new-york

Amy Sillman

Sikkema Jenkins & Co.

Not so many years ago, while teaching the “theory” class at an MFA program in New York, I was told winkingly by the (it so happens: tenured, male) chair of the department that what I offered the students was all well and good, but that at the end of the day, “you don’t need to read to paint.” Though conferred upon me in this case by a proud, self-declared anti-intellectual, the sentiment is hardly rare. Indeed, for all the attention paid to so-called Conceptual painting and its attendant practices over the (at least) past four decades, a kind of inherent allure remains—for better or worse—around the indubitably material, highly particular properties of paint on canvas. (Too often, painting’s irreducibility is said to drive its market readiness, as though collectors can’t just as easily acquire other artistic products, or as though the medium is somehow wholly aligned with bourgeois taste.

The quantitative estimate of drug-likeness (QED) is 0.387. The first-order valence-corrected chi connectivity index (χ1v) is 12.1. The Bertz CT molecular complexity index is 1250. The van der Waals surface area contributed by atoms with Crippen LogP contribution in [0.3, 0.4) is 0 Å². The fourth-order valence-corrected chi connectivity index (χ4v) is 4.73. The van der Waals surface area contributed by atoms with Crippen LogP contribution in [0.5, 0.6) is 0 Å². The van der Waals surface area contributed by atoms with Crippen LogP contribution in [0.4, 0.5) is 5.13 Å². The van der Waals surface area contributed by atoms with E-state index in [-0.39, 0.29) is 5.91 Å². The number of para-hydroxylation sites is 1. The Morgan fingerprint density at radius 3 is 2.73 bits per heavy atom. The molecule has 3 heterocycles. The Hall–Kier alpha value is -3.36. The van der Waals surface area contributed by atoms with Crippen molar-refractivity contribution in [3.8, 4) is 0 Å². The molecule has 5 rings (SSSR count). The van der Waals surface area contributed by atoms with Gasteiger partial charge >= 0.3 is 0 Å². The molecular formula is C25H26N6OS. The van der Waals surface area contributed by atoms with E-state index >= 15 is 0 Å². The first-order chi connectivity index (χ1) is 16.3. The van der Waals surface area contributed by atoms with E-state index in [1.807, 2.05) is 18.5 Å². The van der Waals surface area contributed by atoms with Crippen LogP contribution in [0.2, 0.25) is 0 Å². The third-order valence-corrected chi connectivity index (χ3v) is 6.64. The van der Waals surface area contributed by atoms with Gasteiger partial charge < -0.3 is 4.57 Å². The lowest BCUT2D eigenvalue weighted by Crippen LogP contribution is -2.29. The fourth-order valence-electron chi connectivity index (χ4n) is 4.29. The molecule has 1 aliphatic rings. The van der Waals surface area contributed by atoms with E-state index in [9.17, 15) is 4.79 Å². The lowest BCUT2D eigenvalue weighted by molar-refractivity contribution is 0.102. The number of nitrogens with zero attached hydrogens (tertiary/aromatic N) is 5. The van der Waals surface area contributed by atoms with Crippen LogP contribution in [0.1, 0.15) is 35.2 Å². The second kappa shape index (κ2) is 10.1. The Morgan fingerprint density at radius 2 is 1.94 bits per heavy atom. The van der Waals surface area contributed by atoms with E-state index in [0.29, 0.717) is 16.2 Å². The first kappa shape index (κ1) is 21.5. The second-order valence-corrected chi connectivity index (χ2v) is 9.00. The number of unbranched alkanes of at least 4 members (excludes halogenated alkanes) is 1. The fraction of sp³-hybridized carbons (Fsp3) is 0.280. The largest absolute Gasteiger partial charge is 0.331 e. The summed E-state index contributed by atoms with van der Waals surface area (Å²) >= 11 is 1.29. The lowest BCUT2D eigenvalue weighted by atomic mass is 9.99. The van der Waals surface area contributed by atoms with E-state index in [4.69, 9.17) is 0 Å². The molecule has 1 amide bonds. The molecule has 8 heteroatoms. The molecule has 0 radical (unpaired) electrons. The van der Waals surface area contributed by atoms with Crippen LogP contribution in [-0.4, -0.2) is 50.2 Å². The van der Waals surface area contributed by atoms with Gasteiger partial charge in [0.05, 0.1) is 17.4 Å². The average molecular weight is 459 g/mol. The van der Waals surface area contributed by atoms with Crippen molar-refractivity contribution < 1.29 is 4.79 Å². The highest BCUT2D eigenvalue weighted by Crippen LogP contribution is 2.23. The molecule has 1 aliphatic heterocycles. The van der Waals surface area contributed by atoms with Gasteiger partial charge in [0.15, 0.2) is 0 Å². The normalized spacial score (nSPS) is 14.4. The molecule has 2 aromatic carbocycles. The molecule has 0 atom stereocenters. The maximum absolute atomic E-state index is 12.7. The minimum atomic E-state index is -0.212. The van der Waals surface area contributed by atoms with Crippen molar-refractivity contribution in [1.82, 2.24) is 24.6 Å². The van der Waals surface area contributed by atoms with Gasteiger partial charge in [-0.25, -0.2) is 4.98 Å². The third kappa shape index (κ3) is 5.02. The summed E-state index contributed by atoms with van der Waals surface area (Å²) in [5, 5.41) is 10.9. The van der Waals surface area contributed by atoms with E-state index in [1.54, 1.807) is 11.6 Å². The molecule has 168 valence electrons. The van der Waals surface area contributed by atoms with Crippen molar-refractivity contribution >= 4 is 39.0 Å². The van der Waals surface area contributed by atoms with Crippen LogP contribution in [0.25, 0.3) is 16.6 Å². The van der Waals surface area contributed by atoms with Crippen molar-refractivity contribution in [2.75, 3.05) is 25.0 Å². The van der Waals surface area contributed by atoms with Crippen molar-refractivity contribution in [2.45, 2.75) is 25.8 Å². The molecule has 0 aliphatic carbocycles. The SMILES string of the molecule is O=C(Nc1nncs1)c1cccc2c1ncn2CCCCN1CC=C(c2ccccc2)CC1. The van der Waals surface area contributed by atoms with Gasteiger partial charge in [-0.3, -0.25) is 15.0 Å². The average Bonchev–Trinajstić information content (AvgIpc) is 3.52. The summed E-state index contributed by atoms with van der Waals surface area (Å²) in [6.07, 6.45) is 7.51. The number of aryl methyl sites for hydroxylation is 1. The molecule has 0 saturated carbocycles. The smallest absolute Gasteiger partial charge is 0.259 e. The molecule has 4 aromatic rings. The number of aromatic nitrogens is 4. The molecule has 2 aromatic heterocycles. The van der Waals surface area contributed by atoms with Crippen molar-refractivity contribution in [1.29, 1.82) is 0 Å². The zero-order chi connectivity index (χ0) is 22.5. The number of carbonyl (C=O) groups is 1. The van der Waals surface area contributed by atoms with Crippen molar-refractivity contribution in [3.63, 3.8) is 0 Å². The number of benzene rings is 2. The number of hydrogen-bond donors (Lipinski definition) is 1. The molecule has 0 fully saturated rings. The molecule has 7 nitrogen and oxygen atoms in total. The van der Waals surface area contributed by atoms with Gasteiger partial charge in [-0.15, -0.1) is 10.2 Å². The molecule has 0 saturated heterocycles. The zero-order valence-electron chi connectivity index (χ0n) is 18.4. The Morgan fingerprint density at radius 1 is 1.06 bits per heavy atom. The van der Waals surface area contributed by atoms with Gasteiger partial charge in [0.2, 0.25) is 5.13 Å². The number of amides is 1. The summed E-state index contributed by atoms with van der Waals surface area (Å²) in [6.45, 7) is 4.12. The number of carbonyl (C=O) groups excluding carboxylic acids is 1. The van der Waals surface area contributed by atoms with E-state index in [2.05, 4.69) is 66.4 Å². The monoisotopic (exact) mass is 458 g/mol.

Sign-in to keep reading

Artforum print subscribers have full access to this article. If you are a subscriber, sign in below.

Not registered for artforum.com? Register here.

SUBSCRIBE NOW for only $50 a year—65% off the newsstand price—and get the print magazine plus full online access to this issue and our archive.*

Order the PRINT EDITION of the September 2010 issue for $17 or the ONLINE EDITION for $5.99.

* This rate applies to U.S. domestic subscriptions.